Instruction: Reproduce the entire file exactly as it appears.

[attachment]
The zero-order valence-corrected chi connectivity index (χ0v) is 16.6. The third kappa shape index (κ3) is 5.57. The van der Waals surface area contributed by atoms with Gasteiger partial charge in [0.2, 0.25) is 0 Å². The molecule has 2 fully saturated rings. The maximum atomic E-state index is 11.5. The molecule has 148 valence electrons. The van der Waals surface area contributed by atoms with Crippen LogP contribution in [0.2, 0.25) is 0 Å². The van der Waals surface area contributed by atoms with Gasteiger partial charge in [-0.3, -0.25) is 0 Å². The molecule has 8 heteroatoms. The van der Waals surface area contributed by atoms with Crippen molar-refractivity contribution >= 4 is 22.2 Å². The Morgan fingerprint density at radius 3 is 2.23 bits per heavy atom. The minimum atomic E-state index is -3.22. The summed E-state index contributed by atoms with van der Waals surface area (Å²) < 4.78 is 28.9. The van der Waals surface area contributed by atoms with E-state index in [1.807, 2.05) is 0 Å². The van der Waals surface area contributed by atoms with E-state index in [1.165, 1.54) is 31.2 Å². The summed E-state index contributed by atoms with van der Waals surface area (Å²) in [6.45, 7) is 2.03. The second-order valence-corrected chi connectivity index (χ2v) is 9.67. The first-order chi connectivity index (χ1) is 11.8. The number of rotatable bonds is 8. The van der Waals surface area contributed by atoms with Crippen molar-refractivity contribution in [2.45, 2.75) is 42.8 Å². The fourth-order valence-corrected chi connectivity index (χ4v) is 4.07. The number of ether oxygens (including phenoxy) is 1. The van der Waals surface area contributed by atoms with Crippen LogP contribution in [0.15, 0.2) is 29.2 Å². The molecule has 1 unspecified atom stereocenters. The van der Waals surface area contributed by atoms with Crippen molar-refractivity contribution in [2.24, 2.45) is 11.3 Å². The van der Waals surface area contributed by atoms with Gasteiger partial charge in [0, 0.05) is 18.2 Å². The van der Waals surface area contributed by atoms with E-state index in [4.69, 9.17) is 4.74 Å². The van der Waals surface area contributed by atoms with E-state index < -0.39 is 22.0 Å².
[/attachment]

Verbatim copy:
The zero-order valence-corrected chi connectivity index (χ0v) is 16.6. The third kappa shape index (κ3) is 5.57. The van der Waals surface area contributed by atoms with Gasteiger partial charge in [0.2, 0.25) is 0 Å². The molecule has 2 fully saturated rings. The maximum atomic E-state index is 11.5. The molecule has 148 valence electrons. The van der Waals surface area contributed by atoms with Crippen LogP contribution in [0.2, 0.25) is 0 Å². The van der Waals surface area contributed by atoms with Gasteiger partial charge in [-0.3, -0.25) is 0 Å². The molecule has 8 heteroatoms. The van der Waals surface area contributed by atoms with Crippen molar-refractivity contribution >= 4 is 22.2 Å². The Morgan fingerprint density at radius 3 is 2.23 bits per heavy atom. The minimum atomic E-state index is -3.22. The summed E-state index contributed by atoms with van der Waals surface area (Å²) < 4.78 is 28.9. The van der Waals surface area contributed by atoms with E-state index in [1.807, 2.05) is 0 Å². The van der Waals surface area contributed by atoms with E-state index in [1.165, 1.54) is 31.2 Å². The summed E-state index contributed by atoms with van der Waals surface area (Å²) in [6.45, 7) is 2.03. The second-order valence-corrected chi connectivity index (χ2v) is 9.67. The first-order chi connectivity index (χ1) is 11.8. The number of rotatable bonds is 8. The van der Waals surface area contributed by atoms with Crippen molar-refractivity contribution in [2.45, 2.75) is 42.8 Å². The fourth-order valence-corrected chi connectivity index (χ4v) is 4.07. The number of ether oxygens (including phenoxy) is 1. The van der Waals surface area contributed by atoms with Crippen LogP contribution in [0.15, 0.2) is 29.2 Å². The molecule has 1 unspecified atom stereocenters. The van der Waals surface area contributed by atoms with Crippen molar-refractivity contribution in [2.24, 2.45) is 11.3 Å². The van der Waals surface area contributed by atoms with Gasteiger partial charge in [0, 0.05) is 18.2 Å². The van der Waals surface area contributed by atoms with E-state index in [4.69, 9.17) is 4.74 Å². The van der Waals surface area contributed by atoms with E-state index < -0.39 is 22.0 Å².